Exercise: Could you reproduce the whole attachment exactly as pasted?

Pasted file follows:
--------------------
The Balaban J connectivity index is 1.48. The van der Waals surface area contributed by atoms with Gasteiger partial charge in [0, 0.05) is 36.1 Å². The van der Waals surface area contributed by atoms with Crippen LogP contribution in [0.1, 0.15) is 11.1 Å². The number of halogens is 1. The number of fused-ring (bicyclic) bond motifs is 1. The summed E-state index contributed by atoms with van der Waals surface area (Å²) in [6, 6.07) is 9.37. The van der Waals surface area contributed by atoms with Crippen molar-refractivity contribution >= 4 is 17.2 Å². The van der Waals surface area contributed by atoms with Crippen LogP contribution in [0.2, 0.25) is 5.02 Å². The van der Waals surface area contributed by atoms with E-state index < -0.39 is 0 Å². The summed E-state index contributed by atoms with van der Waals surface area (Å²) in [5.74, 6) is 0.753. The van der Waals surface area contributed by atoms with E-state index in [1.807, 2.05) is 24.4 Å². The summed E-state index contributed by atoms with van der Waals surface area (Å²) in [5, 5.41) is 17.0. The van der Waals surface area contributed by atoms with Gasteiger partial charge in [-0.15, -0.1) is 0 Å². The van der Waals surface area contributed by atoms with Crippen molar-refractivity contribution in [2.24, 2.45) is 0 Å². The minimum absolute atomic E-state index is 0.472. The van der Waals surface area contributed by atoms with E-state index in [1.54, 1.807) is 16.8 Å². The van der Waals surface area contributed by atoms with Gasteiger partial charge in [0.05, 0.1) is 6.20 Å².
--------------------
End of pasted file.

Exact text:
The Balaban J connectivity index is 1.48. The van der Waals surface area contributed by atoms with Gasteiger partial charge in [0, 0.05) is 36.1 Å². The van der Waals surface area contributed by atoms with Crippen LogP contribution in [0.1, 0.15) is 11.1 Å². The number of halogens is 1. The number of fused-ring (bicyclic) bond motifs is 1. The summed E-state index contributed by atoms with van der Waals surface area (Å²) in [6, 6.07) is 9.37. The van der Waals surface area contributed by atoms with Crippen molar-refractivity contribution >= 4 is 17.2 Å². The van der Waals surface area contributed by atoms with Crippen LogP contribution in [0.2, 0.25) is 5.02 Å². The van der Waals surface area contributed by atoms with E-state index < -0.39 is 0 Å². The summed E-state index contributed by atoms with van der Waals surface area (Å²) in [5.74, 6) is 0.753. The van der Waals surface area contributed by atoms with E-state index in [1.807, 2.05) is 24.4 Å². The summed E-state index contributed by atoms with van der Waals surface area (Å²) in [5, 5.41) is 17.0. The van der Waals surface area contributed by atoms with Gasteiger partial charge in [-0.15, -0.1) is 0 Å². The van der Waals surface area contributed by atoms with Crippen molar-refractivity contribution in [2.24, 2.45) is 0 Å². The minimum absolute atomic E-state index is 0.472. The van der Waals surface area contributed by atoms with E-state index in [1.54, 1.807) is 16.8 Å². The van der Waals surface area contributed by atoms with Gasteiger partial charge in [0.05, 0.1) is 6.20 Å².